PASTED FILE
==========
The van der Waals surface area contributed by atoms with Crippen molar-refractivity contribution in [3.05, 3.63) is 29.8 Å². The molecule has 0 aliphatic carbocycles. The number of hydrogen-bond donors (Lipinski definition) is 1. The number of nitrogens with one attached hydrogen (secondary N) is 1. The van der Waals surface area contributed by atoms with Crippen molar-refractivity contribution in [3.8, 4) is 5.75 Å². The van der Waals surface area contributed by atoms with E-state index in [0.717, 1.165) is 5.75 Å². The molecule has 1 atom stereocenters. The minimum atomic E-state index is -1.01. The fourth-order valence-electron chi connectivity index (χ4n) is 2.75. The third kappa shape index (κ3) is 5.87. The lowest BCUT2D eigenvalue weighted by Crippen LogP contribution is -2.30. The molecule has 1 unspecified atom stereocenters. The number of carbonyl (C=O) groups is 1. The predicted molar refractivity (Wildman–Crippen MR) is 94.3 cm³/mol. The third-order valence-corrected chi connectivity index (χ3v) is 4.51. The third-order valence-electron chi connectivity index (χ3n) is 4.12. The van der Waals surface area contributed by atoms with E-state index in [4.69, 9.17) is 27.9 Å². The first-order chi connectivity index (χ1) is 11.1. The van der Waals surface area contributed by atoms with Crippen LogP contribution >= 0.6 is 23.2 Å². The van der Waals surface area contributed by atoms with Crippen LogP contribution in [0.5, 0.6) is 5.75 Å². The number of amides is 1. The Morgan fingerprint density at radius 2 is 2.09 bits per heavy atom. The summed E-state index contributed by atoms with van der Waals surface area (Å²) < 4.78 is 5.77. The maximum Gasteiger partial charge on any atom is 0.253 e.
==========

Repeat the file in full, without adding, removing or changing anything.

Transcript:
The van der Waals surface area contributed by atoms with Crippen molar-refractivity contribution in [3.05, 3.63) is 29.8 Å². The molecule has 0 aliphatic carbocycles. The number of hydrogen-bond donors (Lipinski definition) is 1. The number of nitrogens with one attached hydrogen (secondary N) is 1. The van der Waals surface area contributed by atoms with Crippen molar-refractivity contribution in [3.8, 4) is 5.75 Å². The van der Waals surface area contributed by atoms with E-state index in [0.717, 1.165) is 5.75 Å². The molecule has 1 atom stereocenters. The minimum atomic E-state index is -1.01. The fourth-order valence-electron chi connectivity index (χ4n) is 2.75. The third kappa shape index (κ3) is 5.87. The lowest BCUT2D eigenvalue weighted by Crippen LogP contribution is -2.30. The molecule has 1 unspecified atom stereocenters. The number of carbonyl (C=O) groups is 1. The predicted molar refractivity (Wildman–Crippen MR) is 94.3 cm³/mol. The third-order valence-corrected chi connectivity index (χ3v) is 4.51. The third-order valence-electron chi connectivity index (χ3n) is 4.12. The van der Waals surface area contributed by atoms with E-state index in [4.69, 9.17) is 27.9 Å². The first-order chi connectivity index (χ1) is 11.1. The van der Waals surface area contributed by atoms with Crippen LogP contribution >= 0.6 is 23.2 Å². The van der Waals surface area contributed by atoms with Crippen LogP contribution in [0.5, 0.6) is 5.75 Å². The number of amides is 1. The Morgan fingerprint density at radius 2 is 2.09 bits per heavy atom. The summed E-state index contributed by atoms with van der Waals surface area (Å²) < 4.78 is 5.77. The maximum Gasteiger partial charge on any atom is 0.253 e.